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One Cobble at a Time

Letting Go of Who I Was

Sandra Tayler's Journal

responsible woman

A cobble by itself is just a small stone, but when many of them lay together they create a path . My life is made up of many discrete parts. I have to find ways to fit them all into place so that I can continue to journey where I desire to go. This journal records some of the cobbles that create my path.

Letting Go of Who I Was

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responsible woman

There are boxes in my office waiting for me to sort them. The presence of boxes awaiting my attention is not that unusual. Things stack up when I get busy, but the contents of these boxes make them unusual. They are things that were dragged out of the back recesses of a storage closet that had to be emptied so that my sons could have it as a closet for their new room. This process of moving them has unearthed many an object which we’d forgotten existed. I’ve found partially finished projects and things I acquired because of something I intended to make. We found toys that had been long outgrown. Load after load has been hauled off to be given to a thrift store. The same fate awaits much of what is in the boxes waiting for me.

I used to sew. I made costumes for kids, Sunday dresses, and other pretty things. I enjoyed sewing and I acquired many fabrics because of their potential. Some of those fabrics became beautiful things. Others sat in boxes waiting. I am not sewing very much right now. When I pulled out those boxes of fabric, I remembered the things I intended to make. It was quite nostalgic, but none of those projects interest me anymore. If I were to make time in my life for sewing, I would pick different projects. So I gave away most of my fabric. I retained the tools and books, but the projects in potentia are all gone. This means that my sewing supplies fit into two boxes. I have more space for the things than interest me right now. At some point in the future I may sew again. If I do, then the sewing supplies will expand. In the meantime, I have more space and that is good.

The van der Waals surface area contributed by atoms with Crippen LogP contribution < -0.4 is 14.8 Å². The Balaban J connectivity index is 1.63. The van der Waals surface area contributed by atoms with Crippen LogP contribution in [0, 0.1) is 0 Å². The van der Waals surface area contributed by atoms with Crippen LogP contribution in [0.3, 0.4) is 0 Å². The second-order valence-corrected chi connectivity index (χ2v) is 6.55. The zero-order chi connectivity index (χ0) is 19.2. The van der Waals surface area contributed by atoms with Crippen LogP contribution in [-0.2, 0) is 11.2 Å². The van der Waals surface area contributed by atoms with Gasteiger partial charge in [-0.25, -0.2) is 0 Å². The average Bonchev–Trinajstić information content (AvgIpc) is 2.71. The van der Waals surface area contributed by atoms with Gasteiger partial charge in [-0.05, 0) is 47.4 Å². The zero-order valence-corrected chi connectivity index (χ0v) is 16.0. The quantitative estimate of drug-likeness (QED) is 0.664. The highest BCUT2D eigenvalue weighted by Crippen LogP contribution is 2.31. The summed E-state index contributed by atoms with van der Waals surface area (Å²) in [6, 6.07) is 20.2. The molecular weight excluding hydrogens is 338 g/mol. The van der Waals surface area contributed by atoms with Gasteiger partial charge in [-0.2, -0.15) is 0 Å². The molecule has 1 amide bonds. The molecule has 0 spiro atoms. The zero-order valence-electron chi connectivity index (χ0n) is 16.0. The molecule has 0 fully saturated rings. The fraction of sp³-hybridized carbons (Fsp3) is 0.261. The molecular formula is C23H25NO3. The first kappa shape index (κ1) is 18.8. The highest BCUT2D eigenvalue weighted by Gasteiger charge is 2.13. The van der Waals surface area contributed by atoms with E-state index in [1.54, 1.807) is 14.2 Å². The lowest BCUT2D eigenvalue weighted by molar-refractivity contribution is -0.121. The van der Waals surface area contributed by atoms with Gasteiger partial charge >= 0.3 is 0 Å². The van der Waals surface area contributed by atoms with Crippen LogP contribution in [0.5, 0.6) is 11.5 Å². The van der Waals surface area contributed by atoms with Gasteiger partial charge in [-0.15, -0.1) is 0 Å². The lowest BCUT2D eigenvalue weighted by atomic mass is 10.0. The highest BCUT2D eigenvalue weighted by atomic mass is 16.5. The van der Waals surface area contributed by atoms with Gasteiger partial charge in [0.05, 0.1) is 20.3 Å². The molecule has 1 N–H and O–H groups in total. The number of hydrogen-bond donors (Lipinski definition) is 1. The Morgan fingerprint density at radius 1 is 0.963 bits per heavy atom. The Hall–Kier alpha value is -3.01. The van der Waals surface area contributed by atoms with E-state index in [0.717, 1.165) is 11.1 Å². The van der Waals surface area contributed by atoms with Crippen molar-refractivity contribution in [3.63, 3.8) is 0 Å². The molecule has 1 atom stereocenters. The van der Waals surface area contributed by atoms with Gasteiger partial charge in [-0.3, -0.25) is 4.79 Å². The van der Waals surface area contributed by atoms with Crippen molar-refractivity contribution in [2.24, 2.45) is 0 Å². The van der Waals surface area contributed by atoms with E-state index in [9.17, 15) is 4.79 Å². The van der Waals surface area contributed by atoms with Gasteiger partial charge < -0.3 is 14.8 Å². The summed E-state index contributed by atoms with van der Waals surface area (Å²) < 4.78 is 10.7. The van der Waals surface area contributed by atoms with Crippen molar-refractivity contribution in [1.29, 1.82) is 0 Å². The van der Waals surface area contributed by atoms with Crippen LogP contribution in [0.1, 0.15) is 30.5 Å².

The sewing things are only one example. This process of clearing out keeps bringing me in contact with who I used to be. I find remnants of old dreams and I remember them being important. Part of me wants to hold on for memory’s sake. Yet if I want to fully become who I am now, I have to let go of who I used to be. This is the process of life at all stages. We don’t stop growing and changing just because we hit adulthood. Realizing this is one of the reasons that I cut eight inches off my hair. For ten years I was a person who truly enjoyed having long hair. I liked the interesting things I could do with it. Lately all that hair started to feel more like a burden than anything else. So I let it go. Now I can discover who I am with shorter hair.

I sorted my closet and got rid of used-to-be-favorite clothes. I culled the bookshelves of books that no one in our family loves. I dug into the electronics bin and got rid of things which have no real purpose for us anymore. We packed beloved family toys for young children into boxes and put them into storage to await grandchildren. I am making space in my house. It is time to clear all of this away because I want space to grow. I want space for my children to discover who they are as teenagers and fledgling adults. I want our surroundings to reflect who we are now. Reminders of who we used to be are fine and good. We keep the the things we still love, but we don’t want to be burdened with caring for and storing the past.

It feels like a good process.

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